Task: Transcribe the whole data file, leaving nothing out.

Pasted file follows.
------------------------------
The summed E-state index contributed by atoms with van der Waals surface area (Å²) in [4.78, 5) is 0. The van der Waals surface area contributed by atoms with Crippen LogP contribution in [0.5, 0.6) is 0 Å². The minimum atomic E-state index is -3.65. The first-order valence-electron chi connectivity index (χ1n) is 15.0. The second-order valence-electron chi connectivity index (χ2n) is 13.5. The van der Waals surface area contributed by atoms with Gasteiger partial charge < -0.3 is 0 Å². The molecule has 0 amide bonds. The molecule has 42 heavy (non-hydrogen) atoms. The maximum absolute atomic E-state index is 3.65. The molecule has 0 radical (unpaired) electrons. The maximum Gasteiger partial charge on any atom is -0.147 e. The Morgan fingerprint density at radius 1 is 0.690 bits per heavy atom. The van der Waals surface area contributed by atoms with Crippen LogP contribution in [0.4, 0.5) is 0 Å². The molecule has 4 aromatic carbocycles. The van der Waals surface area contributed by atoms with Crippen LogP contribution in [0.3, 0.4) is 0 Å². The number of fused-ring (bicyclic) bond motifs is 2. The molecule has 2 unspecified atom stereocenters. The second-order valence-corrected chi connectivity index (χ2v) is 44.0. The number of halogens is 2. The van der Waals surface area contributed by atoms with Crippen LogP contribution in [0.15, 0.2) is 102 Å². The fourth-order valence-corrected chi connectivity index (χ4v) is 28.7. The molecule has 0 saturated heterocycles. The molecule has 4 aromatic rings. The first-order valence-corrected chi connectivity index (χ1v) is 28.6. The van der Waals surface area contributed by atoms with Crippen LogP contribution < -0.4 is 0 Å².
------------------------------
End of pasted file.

The summed E-state index contributed by atoms with van der Waals surface area (Å²) in [4.78, 5) is 0. The van der Waals surface area contributed by atoms with Crippen LogP contribution in [0.5, 0.6) is 0 Å². The minimum atomic E-state index is -3.65. The first-order valence-electron chi connectivity index (χ1n) is 15.0. The second-order valence-electron chi connectivity index (χ2n) is 13.5. The van der Waals surface area contributed by atoms with Gasteiger partial charge < -0.3 is 0 Å². The molecule has 0 amide bonds. The molecule has 42 heavy (non-hydrogen) atoms. The maximum absolute atomic E-state index is 3.65. The molecule has 0 radical (unpaired) electrons. The maximum Gasteiger partial charge on any atom is -0.147 e. The Morgan fingerprint density at radius 1 is 0.690 bits per heavy atom. The van der Waals surface area contributed by atoms with Crippen LogP contribution in [0.4, 0.5) is 0 Å². The molecule has 4 aromatic carbocycles. The van der Waals surface area contributed by atoms with Crippen LogP contribution in [0.3, 0.4) is 0 Å². The number of fused-ring (bicyclic) bond motifs is 2. The molecule has 2 unspecified atom stereocenters. The second-order valence-corrected chi connectivity index (χ2v) is 44.0. The number of halogens is 2. The van der Waals surface area contributed by atoms with Crippen LogP contribution in [0.15, 0.2) is 102 Å². The fourth-order valence-corrected chi connectivity index (χ4v) is 28.7. The molecule has 0 saturated heterocycles. The molecule has 4 aromatic rings. The first-order valence-corrected chi connectivity index (χ1v) is 28.6. The van der Waals surface area contributed by atoms with Crippen LogP contribution < -0.4 is 0 Å².